When your ear canals are blocked for an extended length of time, they become dark and damp – a perfect environment for germs and fungi to thrive.

Earbuds or headphones do not necessarily result in increased wax production. However, they obstruct ear canal airflow, which can result in wax production and buildup. Even if there isn’t a consistent sound emanating from them, earbuds and headphones impede airflow to your ears.

Bacterial build-ups can cause ear infections leading to excessive production of wax. It, therefore, means blocking your ear canal with headphones can lead to wax production.

The bigger the earbud seal, the lesser the ear canal aerates resulting in a buildup of wax. Headphones provide a little more ventilation than earbuds, but it is not advisable to wear them all day.

Again, earbuds and headphones can act as contact stimuli. According to hearing health practitioners, a contact stimulus stimulates earwax production. Objects that contact and massage the ears, such as headphones, earphones, and even hearing aids, are the most prevalent offenders. By producing more earwax, your ear is attempting to protect itself from discomfort or infection. If you find yourself producing a lot of earwax, try to limit your use of contact listening devices.

Can Earbuds or Headphones cause Ear Pressure?

Standard earbuds or headphones are not associated directly with ear pressure, but they can cause ear problems that lead to it. On the other hand, noise-canceling headphones can cause ear pressure directly because of covering air from reaching the ear canal thereby causing an imbalance.

Ear pressure is a feeling of heaviness, stuffiness, or fullness in your ear. It occurs when the pressure in your middle ear differs from the pressure of the surrounding area. Normal, a simple yawn or swallowing equalizes the pressure in the middle ear to that of the surrounding

Do Headphones cause Ear Pressure

However, sometimes the pressure doesn’t go away when the ear’s eustachian tube (small bones that regulates pressure in your middle ear) becomes obstructed or ceases to function properly due to an infection.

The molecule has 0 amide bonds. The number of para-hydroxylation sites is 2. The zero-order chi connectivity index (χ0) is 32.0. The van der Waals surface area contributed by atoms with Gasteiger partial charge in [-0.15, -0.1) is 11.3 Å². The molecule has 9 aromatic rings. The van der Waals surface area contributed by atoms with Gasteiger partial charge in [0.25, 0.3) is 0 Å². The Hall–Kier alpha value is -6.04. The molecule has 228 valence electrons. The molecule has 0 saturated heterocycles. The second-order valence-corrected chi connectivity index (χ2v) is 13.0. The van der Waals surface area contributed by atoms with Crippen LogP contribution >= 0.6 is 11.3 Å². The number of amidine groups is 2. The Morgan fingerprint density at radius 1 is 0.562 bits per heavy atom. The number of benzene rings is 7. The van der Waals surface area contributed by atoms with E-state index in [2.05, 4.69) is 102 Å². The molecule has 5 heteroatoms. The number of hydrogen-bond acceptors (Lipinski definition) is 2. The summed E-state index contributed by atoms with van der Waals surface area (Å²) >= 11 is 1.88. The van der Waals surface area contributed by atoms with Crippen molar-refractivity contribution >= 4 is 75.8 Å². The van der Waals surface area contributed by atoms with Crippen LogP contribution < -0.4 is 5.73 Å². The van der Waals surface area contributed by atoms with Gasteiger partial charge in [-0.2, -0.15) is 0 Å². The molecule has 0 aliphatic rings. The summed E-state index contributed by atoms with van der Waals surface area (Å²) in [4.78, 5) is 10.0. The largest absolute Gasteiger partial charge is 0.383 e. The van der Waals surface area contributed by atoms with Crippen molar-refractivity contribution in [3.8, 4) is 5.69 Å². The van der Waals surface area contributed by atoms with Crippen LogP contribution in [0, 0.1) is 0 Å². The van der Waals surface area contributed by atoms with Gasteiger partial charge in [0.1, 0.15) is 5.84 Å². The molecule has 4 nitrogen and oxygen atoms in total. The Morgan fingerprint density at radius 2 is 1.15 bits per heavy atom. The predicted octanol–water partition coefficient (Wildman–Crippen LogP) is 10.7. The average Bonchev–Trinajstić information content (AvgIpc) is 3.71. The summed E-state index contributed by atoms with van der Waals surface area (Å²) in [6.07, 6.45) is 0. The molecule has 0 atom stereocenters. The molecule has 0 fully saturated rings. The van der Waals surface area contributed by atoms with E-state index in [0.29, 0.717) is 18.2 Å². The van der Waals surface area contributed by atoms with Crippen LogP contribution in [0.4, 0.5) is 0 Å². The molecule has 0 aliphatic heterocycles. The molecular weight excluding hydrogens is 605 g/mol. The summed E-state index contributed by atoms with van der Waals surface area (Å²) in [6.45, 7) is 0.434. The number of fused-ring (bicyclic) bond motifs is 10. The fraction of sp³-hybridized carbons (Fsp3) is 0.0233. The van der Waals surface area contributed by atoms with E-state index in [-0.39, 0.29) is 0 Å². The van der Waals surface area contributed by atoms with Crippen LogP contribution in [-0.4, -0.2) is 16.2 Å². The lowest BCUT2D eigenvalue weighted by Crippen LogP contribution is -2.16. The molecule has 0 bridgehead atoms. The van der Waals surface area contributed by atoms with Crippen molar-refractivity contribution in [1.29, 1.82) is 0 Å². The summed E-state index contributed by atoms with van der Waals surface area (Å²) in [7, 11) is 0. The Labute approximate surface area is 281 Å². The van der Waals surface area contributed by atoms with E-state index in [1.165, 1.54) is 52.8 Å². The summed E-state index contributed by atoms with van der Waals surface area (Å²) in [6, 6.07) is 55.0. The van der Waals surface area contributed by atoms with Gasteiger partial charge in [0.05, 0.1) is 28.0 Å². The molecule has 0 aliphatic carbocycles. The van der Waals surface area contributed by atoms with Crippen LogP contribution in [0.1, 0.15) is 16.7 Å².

While standard headphones and earbuds do not cause ear pressure directly, they can cause infections that might hinder the functionality of the eustachian tube.

Also, they may cause excessive wax build-ups that can block the ear canal, causing pressure.

Active noise-canceling headphones work by pumping inverse sound waves into your ears which cancels the external sound, reducing them to nothing. A user of these gadgets can experience this as a sucking feeling, which appears as a difference in pressure on the inside and outside of your ears.

How to use earbuds Safely to minimize side effects

  • Clean the devices with a lint-free, dry, non-abrasive cloth.
  • Maintain the recomended safe headphobe volume while using headsets. Let it be 70% or less of the maximum level, as previously stated.
  • Do not use headphones or earbuds for an extended period
  • Make sure your earbuds are snug and don’t put too much strain on your ears.
  • Instead of wearing headphones or earbuds for long periods, take periodic breaks.
  • To prevent earwax buildup, schedule regular ear checks with professional cleanings.
  • Avoid sharing your earphones to reduce the infection rate
  • If feasible, replace the earpads on your headphones with ones made of a different material to alleviate an allergic reaction.
  • Before turning on the sound source or putting on the earphones or earbuds, be sure the volume is already at the lowest setting.

Remedy for Ear Pain from Earphones Use

  • Adjusting your earphones to reduce the pressure on your ears. This is done by ensuring the earbud is not stuck extremely inside the ear canal. If you are using the headphones make it less tight. 
  • Remove earphones or earbuds and keep them away for some time.
  • Reducing the sound level to 60% or less of the maximum volume
  • If it doesn’t interfere with other prescriptions, using an acceptable over-the-counter oral medication for pain relief.
  • If there is no underlying ear illness, use over-the-counter ear drops specifically designed for pain alleviation.